Hope for the best, but plan otherwise. And, notice, it’s not just the coronavirus being blamed but also the ubiquitous return of both “trade wars” and uncertain “global growth.” That last one the real story of the last three years.
For several months now, ever since the end of March’s dollar bottleneck ended the first part of GFC2, the operating theory has been once the virus and related shutdowns had faded the global economy would go right back to work and business suffering little intermediate and no long-term demand destruction as a result.
The “V” of V’s.
To that end, more and more data do show that April was likely the bottom. But having reached that bottom and moved through it to the other side this doesn’t necessarily mean what everyone had hoped. The storm hit then moved on, so only now is it time to start assessing the damage.
The second and third order effects, in other words.
If Xi has let Li come out of hiding it would seem Li has talked Xi into the possibilities (if there’s one thing Keynesians spend most of their time on, it’s worrying especially about second order effects).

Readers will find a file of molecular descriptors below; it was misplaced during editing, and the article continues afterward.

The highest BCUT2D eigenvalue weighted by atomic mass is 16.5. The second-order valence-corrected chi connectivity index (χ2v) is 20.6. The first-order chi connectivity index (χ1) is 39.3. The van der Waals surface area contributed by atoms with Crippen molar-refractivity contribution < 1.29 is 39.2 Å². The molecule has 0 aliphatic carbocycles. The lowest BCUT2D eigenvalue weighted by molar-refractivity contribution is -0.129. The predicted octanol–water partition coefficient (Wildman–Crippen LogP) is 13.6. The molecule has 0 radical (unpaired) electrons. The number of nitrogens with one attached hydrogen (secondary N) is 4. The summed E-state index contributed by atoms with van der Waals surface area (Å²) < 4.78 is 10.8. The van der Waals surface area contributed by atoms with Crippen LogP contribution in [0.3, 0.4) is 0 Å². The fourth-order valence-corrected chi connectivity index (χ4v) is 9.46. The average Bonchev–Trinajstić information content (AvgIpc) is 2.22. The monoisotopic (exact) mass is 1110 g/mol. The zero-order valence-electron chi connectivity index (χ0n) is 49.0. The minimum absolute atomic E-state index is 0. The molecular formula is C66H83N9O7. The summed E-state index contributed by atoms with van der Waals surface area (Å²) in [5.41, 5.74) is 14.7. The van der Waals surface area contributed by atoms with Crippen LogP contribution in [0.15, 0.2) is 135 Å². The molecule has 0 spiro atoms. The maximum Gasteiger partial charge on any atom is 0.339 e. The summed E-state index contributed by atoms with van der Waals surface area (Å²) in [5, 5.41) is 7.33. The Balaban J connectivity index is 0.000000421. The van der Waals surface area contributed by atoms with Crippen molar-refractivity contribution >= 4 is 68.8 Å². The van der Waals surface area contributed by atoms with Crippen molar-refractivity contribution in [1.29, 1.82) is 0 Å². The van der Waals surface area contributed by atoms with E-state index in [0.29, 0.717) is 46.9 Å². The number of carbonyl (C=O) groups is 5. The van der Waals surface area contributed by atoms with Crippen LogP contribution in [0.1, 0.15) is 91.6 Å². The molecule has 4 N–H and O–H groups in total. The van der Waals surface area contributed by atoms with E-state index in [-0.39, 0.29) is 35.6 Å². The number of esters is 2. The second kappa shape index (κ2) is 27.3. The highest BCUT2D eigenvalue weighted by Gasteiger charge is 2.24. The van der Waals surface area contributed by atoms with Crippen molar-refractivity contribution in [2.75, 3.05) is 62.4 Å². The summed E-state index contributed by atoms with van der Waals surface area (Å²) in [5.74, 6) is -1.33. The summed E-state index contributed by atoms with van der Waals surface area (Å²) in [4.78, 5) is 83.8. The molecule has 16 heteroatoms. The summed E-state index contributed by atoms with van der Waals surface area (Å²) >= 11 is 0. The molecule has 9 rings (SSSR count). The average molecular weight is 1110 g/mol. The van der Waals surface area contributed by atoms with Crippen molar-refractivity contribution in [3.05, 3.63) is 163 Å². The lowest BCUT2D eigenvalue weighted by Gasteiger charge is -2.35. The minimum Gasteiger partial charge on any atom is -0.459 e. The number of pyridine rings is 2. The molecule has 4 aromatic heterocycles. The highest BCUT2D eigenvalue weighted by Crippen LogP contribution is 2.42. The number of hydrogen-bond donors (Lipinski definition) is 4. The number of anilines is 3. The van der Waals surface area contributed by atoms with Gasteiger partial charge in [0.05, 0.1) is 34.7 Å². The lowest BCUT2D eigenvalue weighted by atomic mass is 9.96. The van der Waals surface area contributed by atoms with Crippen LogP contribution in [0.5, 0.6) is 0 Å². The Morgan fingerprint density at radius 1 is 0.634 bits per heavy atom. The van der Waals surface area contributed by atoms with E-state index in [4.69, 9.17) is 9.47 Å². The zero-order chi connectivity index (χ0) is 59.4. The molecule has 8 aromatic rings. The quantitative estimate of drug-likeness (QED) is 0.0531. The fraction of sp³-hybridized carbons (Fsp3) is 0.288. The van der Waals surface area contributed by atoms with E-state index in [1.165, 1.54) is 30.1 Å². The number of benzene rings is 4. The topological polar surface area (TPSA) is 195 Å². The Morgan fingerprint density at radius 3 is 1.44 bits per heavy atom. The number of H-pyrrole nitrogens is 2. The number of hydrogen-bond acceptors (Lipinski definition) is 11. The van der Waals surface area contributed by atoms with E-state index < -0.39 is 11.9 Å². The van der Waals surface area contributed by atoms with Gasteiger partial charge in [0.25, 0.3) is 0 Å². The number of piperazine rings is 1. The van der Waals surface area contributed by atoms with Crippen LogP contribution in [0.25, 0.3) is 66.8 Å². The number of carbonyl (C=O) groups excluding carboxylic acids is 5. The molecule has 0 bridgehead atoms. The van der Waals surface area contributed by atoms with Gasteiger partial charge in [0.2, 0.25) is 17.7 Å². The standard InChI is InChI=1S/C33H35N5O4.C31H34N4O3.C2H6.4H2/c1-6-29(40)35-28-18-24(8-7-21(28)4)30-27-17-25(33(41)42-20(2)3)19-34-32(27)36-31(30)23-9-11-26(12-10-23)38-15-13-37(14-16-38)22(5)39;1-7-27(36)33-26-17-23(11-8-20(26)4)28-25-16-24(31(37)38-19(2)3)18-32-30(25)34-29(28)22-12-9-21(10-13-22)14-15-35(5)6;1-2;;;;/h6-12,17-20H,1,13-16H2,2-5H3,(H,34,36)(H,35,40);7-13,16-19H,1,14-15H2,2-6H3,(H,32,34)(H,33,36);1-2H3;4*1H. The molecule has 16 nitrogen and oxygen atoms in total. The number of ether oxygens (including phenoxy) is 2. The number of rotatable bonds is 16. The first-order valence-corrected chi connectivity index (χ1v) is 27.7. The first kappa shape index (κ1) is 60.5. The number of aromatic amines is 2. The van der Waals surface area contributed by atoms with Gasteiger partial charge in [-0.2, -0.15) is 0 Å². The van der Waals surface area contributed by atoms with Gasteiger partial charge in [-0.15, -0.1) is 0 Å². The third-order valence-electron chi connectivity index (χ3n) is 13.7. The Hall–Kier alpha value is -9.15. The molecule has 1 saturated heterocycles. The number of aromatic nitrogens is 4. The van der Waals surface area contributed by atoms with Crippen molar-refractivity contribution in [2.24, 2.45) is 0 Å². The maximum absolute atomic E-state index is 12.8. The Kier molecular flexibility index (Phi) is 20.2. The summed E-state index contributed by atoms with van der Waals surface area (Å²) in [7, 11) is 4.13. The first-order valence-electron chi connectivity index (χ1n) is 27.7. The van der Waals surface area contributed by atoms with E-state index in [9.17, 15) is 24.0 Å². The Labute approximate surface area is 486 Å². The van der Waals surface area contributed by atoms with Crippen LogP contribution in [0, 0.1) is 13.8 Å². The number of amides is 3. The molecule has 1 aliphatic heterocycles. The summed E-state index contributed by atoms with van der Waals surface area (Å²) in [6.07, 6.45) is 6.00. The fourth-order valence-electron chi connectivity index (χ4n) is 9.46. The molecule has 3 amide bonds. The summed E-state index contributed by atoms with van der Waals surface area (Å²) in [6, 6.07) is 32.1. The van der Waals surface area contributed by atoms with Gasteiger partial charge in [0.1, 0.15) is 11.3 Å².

Elsewhere around the world, speaking of “global growth” prospects, it’s nearly uniform. April’s the bottom, but now what?
Yesterday, IHS Markit released its flash PMI estimates for economies all over the world which, as expected, were better than they were during April. But, again, rebounding from record lows does not equal improving. It’s still bad, just not as bad as fast as before.
Markit’s US composite index jumped from 27.0 to 36.4, while Europe’s up from 13.6 to 30.5. Those numbers seem impressive but were actually still what had previously (before April) been record lows.
Beginning with the American figures: